By Patrick A. Buxton, M.R.C.S., D.T.M. & H. Formerly Milner Research Fellow; Director of Entomology; London School of Hygiene and Tropical Medicine. London, W.C.1. November, 1928. Pages xi and 139, with seven figures and twenty-eight tables in the text, followed by twenty-seven plates of photographs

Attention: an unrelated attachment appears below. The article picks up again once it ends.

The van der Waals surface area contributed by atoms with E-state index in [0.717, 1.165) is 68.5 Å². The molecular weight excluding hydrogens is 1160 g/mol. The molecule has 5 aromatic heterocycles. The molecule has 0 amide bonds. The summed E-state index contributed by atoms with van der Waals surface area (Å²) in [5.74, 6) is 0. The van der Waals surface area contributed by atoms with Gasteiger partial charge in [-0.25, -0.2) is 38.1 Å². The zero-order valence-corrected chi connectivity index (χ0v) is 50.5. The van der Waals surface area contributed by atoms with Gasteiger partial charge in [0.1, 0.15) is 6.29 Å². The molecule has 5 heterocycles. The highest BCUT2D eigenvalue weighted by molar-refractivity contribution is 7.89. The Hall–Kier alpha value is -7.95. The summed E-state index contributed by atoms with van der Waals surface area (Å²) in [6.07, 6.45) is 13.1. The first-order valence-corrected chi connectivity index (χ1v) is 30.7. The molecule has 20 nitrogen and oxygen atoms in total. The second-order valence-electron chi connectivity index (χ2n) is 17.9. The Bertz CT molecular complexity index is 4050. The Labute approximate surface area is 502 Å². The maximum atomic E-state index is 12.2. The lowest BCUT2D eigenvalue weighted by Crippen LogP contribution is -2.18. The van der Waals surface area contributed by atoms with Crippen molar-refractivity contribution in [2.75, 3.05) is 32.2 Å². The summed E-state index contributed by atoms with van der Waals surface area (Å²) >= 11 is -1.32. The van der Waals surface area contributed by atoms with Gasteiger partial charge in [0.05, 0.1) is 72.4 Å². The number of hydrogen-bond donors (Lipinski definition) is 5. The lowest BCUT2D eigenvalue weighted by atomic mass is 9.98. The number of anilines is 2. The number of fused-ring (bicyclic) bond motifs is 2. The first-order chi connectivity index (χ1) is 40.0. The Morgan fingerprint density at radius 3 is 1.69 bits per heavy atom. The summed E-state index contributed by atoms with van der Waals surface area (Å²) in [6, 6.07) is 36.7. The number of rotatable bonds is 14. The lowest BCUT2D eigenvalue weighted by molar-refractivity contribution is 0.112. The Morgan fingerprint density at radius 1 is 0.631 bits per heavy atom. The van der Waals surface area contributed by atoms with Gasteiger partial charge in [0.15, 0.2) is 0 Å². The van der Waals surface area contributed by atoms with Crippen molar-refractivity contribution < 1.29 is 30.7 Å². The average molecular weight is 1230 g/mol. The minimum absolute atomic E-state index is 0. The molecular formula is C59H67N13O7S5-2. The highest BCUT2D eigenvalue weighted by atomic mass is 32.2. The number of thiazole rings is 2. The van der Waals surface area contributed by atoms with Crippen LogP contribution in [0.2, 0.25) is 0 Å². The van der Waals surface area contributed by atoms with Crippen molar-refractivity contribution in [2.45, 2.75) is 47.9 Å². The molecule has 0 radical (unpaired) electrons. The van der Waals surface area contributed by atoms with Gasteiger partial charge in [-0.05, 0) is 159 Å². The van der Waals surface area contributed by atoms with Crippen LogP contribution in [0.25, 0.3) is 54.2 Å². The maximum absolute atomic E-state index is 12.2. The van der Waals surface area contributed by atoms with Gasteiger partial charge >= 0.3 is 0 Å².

Chagas disease represents a major public health concern in most of Latin America, and its control is currently based on vector control and blood bank screening. We investigated the geographic distribution and seasonal variations in triatomine populations in the Yucatan peninsula of Mexico to obtain entomologic data for the optimization of potential control programs. We collected domiciliated and peri-domiciliated Triatoma dimidiata from 115 houses in 23 villages distributed throughout most of the peninsula. A high abundance of bugs was observed in the northern part of the peninsula, indicating a prioritary area for vector control. Part of this distribution could be attributed to the type of vegetation. We also documented strong seasonal variations in T. dimidiata populations, with a higher abundance during the hot and dry season in April-June. These variations, associated with reduced year-round colonization of houses and the analysis of developmental stage structure, suggest that flying adults seasonally invading houses may play a larger role than domiciliated bugs in transmission of Trypanosoma cruzi to humans. The importance of this transmission dynamics may not be limited to the Yucatan peninsula, but may be a general mechanism contributing to natural transmission that should be taken into account in other regions for the design and optimization of control strategies.